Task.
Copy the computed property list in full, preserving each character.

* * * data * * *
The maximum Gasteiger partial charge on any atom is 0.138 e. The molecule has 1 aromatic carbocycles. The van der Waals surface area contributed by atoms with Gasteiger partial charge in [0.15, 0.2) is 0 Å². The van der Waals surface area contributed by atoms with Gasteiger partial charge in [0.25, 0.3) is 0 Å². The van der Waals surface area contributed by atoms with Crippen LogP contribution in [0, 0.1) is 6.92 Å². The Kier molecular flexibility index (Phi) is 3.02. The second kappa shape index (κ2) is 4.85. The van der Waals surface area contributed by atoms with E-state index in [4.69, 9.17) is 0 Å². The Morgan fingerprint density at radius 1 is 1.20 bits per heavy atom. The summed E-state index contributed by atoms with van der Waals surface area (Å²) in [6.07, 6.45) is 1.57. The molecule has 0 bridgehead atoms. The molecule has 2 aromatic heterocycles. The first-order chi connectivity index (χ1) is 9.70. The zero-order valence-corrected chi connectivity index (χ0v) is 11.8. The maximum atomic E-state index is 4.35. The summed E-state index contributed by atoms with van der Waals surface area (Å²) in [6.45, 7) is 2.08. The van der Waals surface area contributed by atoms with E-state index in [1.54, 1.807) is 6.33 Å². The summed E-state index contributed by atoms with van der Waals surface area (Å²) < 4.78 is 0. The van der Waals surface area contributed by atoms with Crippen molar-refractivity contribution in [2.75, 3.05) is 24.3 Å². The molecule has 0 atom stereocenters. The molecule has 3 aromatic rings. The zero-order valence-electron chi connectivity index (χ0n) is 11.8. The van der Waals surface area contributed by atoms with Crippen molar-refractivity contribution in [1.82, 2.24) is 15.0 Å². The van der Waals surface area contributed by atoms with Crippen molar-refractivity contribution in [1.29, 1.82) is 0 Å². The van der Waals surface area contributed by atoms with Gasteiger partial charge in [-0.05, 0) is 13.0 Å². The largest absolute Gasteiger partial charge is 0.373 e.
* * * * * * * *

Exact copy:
The maximum Gasteiger partial charge on any atom is 0.138 e. The molecule has 1 aromatic carbocycles. The van der Waals surface area contributed by atoms with Gasteiger partial charge in [0.15, 0.2) is 0 Å². The van der Waals surface area contributed by atoms with Gasteiger partial charge in [0.25, 0.3) is 0 Å². The van der Waals surface area contributed by atoms with Crippen LogP contribution in [0, 0.1) is 6.92 Å². The Kier molecular flexibility index (Phi) is 3.02. The second kappa shape index (κ2) is 4.85. The van der Waals surface area contributed by atoms with E-state index in [4.69, 9.17) is 0 Å². The Morgan fingerprint density at radius 1 is 1.20 bits per heavy atom. The summed E-state index contributed by atoms with van der Waals surface area (Å²) in [6.07, 6.45) is 1.57. The molecule has 0 bridgehead atoms. The molecule has 2 aromatic heterocycles. The first-order chi connectivity index (χ1) is 9.70. The zero-order valence-corrected chi connectivity index (χ0v) is 11.8. The maximum atomic E-state index is 4.35. The summed E-state index contributed by atoms with van der Waals surface area (Å²) in [6.45, 7) is 2.08. The van der Waals surface area contributed by atoms with E-state index in [1.54, 1.807) is 6.33 Å². The summed E-state index contributed by atoms with van der Waals surface area (Å²) < 4.78 is 0. The van der Waals surface area contributed by atoms with Crippen molar-refractivity contribution in [2.75, 3.05) is 24.3 Å². The molecule has 0 atom stereocenters. The molecule has 3 aromatic rings. The zero-order valence-electron chi connectivity index (χ0n) is 11.8. The van der Waals surface area contributed by atoms with Crippen molar-refractivity contribution in [1.82, 2.24) is 15.0 Å². The van der Waals surface area contributed by atoms with Crippen molar-refractivity contribution in [1.29, 1.82) is 0 Å². The van der Waals surface area contributed by atoms with Gasteiger partial charge in [-0.05, 0) is 13.0 Å². The largest absolute Gasteiger partial charge is 0.373 e.